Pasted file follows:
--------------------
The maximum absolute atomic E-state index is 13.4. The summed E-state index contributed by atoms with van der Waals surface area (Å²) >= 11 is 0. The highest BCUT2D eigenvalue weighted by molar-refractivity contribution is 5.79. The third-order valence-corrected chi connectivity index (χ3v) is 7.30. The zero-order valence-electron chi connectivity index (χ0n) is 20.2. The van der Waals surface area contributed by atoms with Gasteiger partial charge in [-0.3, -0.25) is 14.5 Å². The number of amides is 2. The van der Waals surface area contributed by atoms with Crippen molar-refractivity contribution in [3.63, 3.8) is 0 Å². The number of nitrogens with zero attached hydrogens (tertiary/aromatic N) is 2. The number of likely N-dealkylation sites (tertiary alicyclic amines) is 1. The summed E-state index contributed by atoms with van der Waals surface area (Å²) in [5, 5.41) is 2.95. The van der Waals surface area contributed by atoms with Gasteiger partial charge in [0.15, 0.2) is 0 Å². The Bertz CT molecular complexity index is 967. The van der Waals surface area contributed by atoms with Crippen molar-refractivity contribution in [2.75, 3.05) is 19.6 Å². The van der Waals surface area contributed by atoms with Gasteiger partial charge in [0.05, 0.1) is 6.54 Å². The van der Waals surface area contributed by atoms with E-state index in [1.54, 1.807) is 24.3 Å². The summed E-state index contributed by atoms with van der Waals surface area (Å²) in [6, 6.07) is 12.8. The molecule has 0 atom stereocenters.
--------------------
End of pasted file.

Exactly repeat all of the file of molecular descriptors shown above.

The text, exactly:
The maximum absolute atomic E-state index is 13.4. The summed E-state index contributed by atoms with van der Waals surface area (Å²) >= 11 is 0. The highest BCUT2D eigenvalue weighted by molar-refractivity contribution is 5.79. The third-order valence-corrected chi connectivity index (χ3v) is 7.30. The zero-order valence-electron chi connectivity index (χ0n) is 20.2. The van der Waals surface area contributed by atoms with Gasteiger partial charge in [-0.3, -0.25) is 14.5 Å². The number of amides is 2. The van der Waals surface area contributed by atoms with Crippen molar-refractivity contribution in [3.63, 3.8) is 0 Å². The number of nitrogens with zero attached hydrogens (tertiary/aromatic N) is 2. The number of likely N-dealkylation sites (tertiary alicyclic amines) is 1. The summed E-state index contributed by atoms with van der Waals surface area (Å²) in [5, 5.41) is 2.95. The van der Waals surface area contributed by atoms with Gasteiger partial charge in [0.15, 0.2) is 0 Å². The Bertz CT molecular complexity index is 967. The van der Waals surface area contributed by atoms with Crippen molar-refractivity contribution in [2.75, 3.05) is 19.6 Å². The van der Waals surface area contributed by atoms with Gasteiger partial charge in [0.05, 0.1) is 6.54 Å². The van der Waals surface area contributed by atoms with E-state index in [1.54, 1.807) is 24.3 Å². The summed E-state index contributed by atoms with van der Waals surface area (Å²) in [6, 6.07) is 12.8. The molecule has 0 atom stereocenters.